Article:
Using a teaspoon, delicately spoon the coffee-liqueur mix over the biscuits so they are all uniformly brown. I do this rather painstaking technique to avoid soggy, wet sponge layers which really do ruin the overall effect. I used 2-3 small teaspoons per biscuit

Spoon over half the Tiramisu filling and flatten with a spoon

Arrange another layer of savoiardi biscuits and spoon over the coffee liqueur mix as before

Spoon over the rest of the Tiramisu filling
Flatten with a spoon
Put the cocoa powder in a very fine sieve or tea strainer and sprinkle over the top
Grate the chocolate on a fine setting and sprinkle that over too
Keep in the fridge but make sure you take it out 15 minutes before serving so it is not too cold

Wednesday, 28 August 2013

Flo, Arthur and Elle's Tuscan Recipe 2: Courgette Flower Pasta

Twice a week at the crack of dawn Leopoldo, the local farmer) scales the hill up to Lotti and leaves us an offering from his garden. This will invariably involve a delicious supply of baby courgettes with their flowers still on, succulent,sun-ripened tomatoes and inedibly sour grapes!We (brother Arthur included here) are often looking for new ways to use these courgettes - we also grow them in Sussex - and this recipe is useful in using both flowers and vegetable. 

If you don’t grow them, they can be bought at farmers markets like the one at the end of our road in Parliament Hill. My only warning is that courgette flowers die pretty quickly after being plucked so use them the day you buy them or the day after and whatever you do, don’t refrigerate them – they just wilt – and don't eat the stamen, its a disgusting mouth full of pollen!

Preparation time: 25 minutes
Serves 4

Courgette Flower Fritters:
120g courgette flowers
A handful of basil
45g Parmigiano Reggiano cheese, freshly grated on a rough setting
1 white
45g flour
1tbspn extra virgin olive oil
15ml water
Freshly ground black pepper to taste
Sunflower oil for deep-frying

400g pasta – penne or farfalle are good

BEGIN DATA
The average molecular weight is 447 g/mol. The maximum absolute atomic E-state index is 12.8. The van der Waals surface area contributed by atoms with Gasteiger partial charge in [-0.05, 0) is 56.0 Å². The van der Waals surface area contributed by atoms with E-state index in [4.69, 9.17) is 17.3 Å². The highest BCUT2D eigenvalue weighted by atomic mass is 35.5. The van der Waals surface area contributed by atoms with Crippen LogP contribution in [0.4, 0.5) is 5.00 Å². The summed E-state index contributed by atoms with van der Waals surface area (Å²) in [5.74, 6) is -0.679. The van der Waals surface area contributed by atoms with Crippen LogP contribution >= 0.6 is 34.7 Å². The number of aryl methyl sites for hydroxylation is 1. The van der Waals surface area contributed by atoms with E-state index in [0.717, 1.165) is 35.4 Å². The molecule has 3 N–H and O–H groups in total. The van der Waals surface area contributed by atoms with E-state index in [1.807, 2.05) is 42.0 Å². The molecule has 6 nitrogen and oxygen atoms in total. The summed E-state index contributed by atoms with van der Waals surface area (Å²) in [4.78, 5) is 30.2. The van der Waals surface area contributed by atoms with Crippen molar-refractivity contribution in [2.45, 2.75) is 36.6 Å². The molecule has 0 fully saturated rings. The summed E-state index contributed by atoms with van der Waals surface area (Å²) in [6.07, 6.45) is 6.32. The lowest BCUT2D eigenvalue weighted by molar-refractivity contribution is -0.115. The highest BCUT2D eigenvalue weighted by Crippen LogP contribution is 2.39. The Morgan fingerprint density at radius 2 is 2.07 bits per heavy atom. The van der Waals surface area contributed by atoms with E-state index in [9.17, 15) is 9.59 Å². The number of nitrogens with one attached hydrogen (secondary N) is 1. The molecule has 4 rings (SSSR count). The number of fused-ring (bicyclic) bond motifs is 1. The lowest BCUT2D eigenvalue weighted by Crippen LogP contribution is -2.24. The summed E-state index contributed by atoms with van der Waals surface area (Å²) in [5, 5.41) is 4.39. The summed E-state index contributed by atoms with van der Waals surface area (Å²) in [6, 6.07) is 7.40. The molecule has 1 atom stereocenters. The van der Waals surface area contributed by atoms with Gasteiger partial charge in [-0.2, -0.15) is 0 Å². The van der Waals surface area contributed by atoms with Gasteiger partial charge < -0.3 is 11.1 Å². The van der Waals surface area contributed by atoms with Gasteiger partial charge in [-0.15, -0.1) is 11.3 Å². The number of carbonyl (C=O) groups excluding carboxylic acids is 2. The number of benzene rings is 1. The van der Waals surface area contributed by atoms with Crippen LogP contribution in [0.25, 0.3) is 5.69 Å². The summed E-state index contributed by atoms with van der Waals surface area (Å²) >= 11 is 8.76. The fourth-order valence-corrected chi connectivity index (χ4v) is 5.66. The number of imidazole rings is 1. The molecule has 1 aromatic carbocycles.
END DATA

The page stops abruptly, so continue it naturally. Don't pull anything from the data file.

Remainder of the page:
80ml extra virgin olive oil
4 cloves garlic, finely chopped
30g red chillies, finely chopped
4 medium courgettes, coarsely grated
40g Parmigiano Reggiano, freshly grated

To make 12-16 fritters 

First, remove the stamen from the flowers with scissors. Discard the stem

Next snip your courgette flowers into rough little strips into a bowl.
Snip your basil up roughly too and add to the bowl
Add the roughly grated parmesan and a good sprinkling of black pepper

Now make a batter by mixing the water slowly into the flower until it forms a paste
Whisk your egg white until it is white and foamy and fold into the flour paste
Add 5 tablespoons of batter to the mix, or enough that it will form balls without being too wet
Form 12-16 balls from the mix
Heat the oil in a deep pan so that it is at least 1 ½ inches high
Get it hot to the point where a small piece of bread will instantly start bubbling away and turn golden in 30 seconds
Gently drop the balls into the oil, wearing rubber gloves in case any oil spits
Cook for 2-3 minutes until they just begin to turn golden
Remove and drain on kitchen roll to remove any excess oil
To make the pasta and sauce:
400g pasta
In salted water, boil the pasta of your choice until it’s al dente, 10-15 minutes if using dried pasta, less for fresh or egg pasta. Drain.
In a pan, melt the butter and heat the garlic and chillies. Don’t let them colour as this makes the garlic turn bitter
Add the grated courgettes and fry for a minute or two. Add the cooked pasta and season with salt and pepper.
Serve with the fritters neatly dotted around and a sprinkle of parmesan

Thursday, 22 August 2013

Flo and Elle's Tuscany: Little house on Pignano

"Pignano" - I know, what a name. The name gives itself to the gorgeous collection of houses, farm houses and outbuildings which were once attached to my godmother's family's house Lotti (mentioned in our Tuscan taster post). This idyllic hamlet is now available to stay in as a hotel and is still under the radar of most travel sites so worth a visit very soon. 

Pignano itself has now been bought by an infamous pair of media moguls. Top secret of course, let's just say they made their fortune from something beginning with G and ending in *ahem*. It has now been turned into a luxury-hotel-come-commune on the hill and boasts an azure salt water swimming pool complete with a rock large enough to turn the manliest man into a manchild in a matter of minutes - try saying that quickly over and over. No? I can't either.

On occasion the boy and I wandered up to see what we could see (ahem... eat what we could eat) at the hotel rather than foraging for ourselves in our lowly farm building, eating Flo's crostini. To celebrate my birthday, we skipped up the hill to sample their lunch and drink their crisp white vernaccia. For lunch, borgo Pignano serve a selection of 'light' dishes made from the land. On that occasion, we had quinoa and mozarella stuffed courgettes, spinach and pine nut salad and bresaola with fresh baked bread.